As we mentioned a couple Fridays ago, we’re going to spend the next 6 days highlighting all of the authors selected for Granta’s _“Best of Young Spanish-Language Novelists” special issue. All past and future posts related to this issue can be found by clicking here.
Today’s featured Granta author is Argentine author Luisa Puenzo, whose story “Cohiba” was translated by Valerie Miles for this special issue.
Luisa Puenzo is yet another author featured in Granta‘s “Best of Young Spanish-Language Novelists” issue who is multitalented and working in more than one medium. In addition to writing several novels—including El Nino pez, 9 minutos, La maldicion de Jacinta Pichimahuida, La furia de la langosta, and Wakolda—she’s directed two movies—_XXY_, which won the Critics’ Week Grand Prize, a Goya for the Best Foreign Film, and more than 20 international prizes, and El nino pez, which opened the Panorama section at the Berlin Film Festival and was part of the film festivals in Tribeca and Havana, among elsewhere.
In terms of her films, XXY sounds/looks pretty intense and interesting. Here a short, mysterious synopsis:
XXY is about Alex is a 15-year-old teenager with a secret. Soon after her birth her parents decide to leave Buenos Aires to make a home out of an isolated wooden cabin tucked away in the dunes of the Uruguayan shoreline.
XXY begins with Alex´s parents receiving a couple of friends and their 16-year-old son Álvaro from Buenos Aires. Álvaro´s father is a plastic surgeon who accepted the invitation because of his medical concern for their friend´s daughter. The inevitable attraction between both teenagers forces them all to face their worst fears . . . Rumours are spreading around town. Alex gets stared at as if she were a freak. People´s fascination with her can become dangerous.
And here’s a trailer (with subtitles!):
This interesting interview with Puenzo provides a bit more insight into the literary origins of the movie, what it’s about, etc.
Cinema Without Borders: XXY is a daring and unusual film, what inspired you to make this film?
Lucia Puenzo: XXY is based on a short story called “Cinismo”, from the Argentine writer Sergio Bizzio. From the moment I read that story—the sexual awakening of a young girl who has what doctors call genital ambiguity—I couldn’t take it out of my head. I began to write with that image in my head: the body of a young person with both sexes in the same body. I was especially interested in the dilemma of inevitable choice: not only having to choose between being a man or a woman, but also having to choose between a binary decision and intersex as an identity and not as a place of mere passage.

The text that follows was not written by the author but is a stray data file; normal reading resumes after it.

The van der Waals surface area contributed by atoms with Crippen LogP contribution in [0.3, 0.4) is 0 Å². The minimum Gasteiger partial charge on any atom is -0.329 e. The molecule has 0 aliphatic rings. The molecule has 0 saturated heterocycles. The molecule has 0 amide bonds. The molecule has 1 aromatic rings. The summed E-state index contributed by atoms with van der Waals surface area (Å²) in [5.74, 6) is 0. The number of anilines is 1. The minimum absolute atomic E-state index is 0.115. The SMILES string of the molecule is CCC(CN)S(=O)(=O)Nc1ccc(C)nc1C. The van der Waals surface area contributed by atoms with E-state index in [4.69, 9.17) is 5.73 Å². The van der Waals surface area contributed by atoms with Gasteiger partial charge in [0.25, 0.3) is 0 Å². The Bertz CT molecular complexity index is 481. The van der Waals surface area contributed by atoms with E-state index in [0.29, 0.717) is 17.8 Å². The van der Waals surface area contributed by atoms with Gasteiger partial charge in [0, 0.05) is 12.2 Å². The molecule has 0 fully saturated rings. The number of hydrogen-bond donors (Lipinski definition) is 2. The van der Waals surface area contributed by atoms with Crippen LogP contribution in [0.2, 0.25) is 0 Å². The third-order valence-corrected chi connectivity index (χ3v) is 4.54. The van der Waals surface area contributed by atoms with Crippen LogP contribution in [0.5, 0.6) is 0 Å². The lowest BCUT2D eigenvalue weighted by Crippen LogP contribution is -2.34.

CWB: How much research was done on the subject before writing the script?
LP: Months of research . . . I worked with doctors, geneticists, teachers, parents of children who were born with different diagnoses of intersexuality, and young adults who had or had not been operated when they were born. The time I lived in Paris, in the Cinéfondation, I contacted Alex Jurgen, a German intersex person who made a documentary of her life (Octopusalarm) in which, after of years of operations and taking hormones to become a man, Alex realizes he will never be merely a man or a woman.
Based on this, it’s not entirely surprising that Puenzo’s short story—“Cohiba”—revolves around a filmmaking workshop run by Garcia Marquez:
At five minutes to ten in the morning, a black car with smoked windows appears like a mirage at the end of the palm-lined road. The ten of us attending the workshop wait in front of the rest of the students, the cameras, the journalists at the bottom of the stairs. There is a rumour going around that this will be the last workshop the maestro teaches. Birri – the school’s director – helps him out of the car. García Márquez emerges sheathed in a blue jumpsuit, cleaning a pair of spectacles that get lost for a moment in Birri’s white beard when they separate from their embrace. Smile for the hyenas, he whispers, giving us hugs in front of the journalists’ cameras. We follow him up a floor, to the classroom. He doesn’t let anyone else in except us. Inside, the microphones are already turned on. Every word is recorded and belongs to the Film School of San Antonio de los Baños. So . . . who has the big idea? García Márquez asks. He’s having fun with us. Or, rather: he’s making fun of us. Your mission is to deliver one good idea, only one, he says, fishing around in his jumpsuit pockets until he finds what he’s looking for: an inhaler. He takes a hit from it and his eyes come back to life. If you don’t have one, then go out and find it. We are intimidated to the point of going mute; when he leaves ten minutes later not one of us has been able to decide yet whether his voraciousness is of the vampire variety or is merely contempt. One thing has become clear: screenwriters, for the maestro, are no more than a breed of lackeys.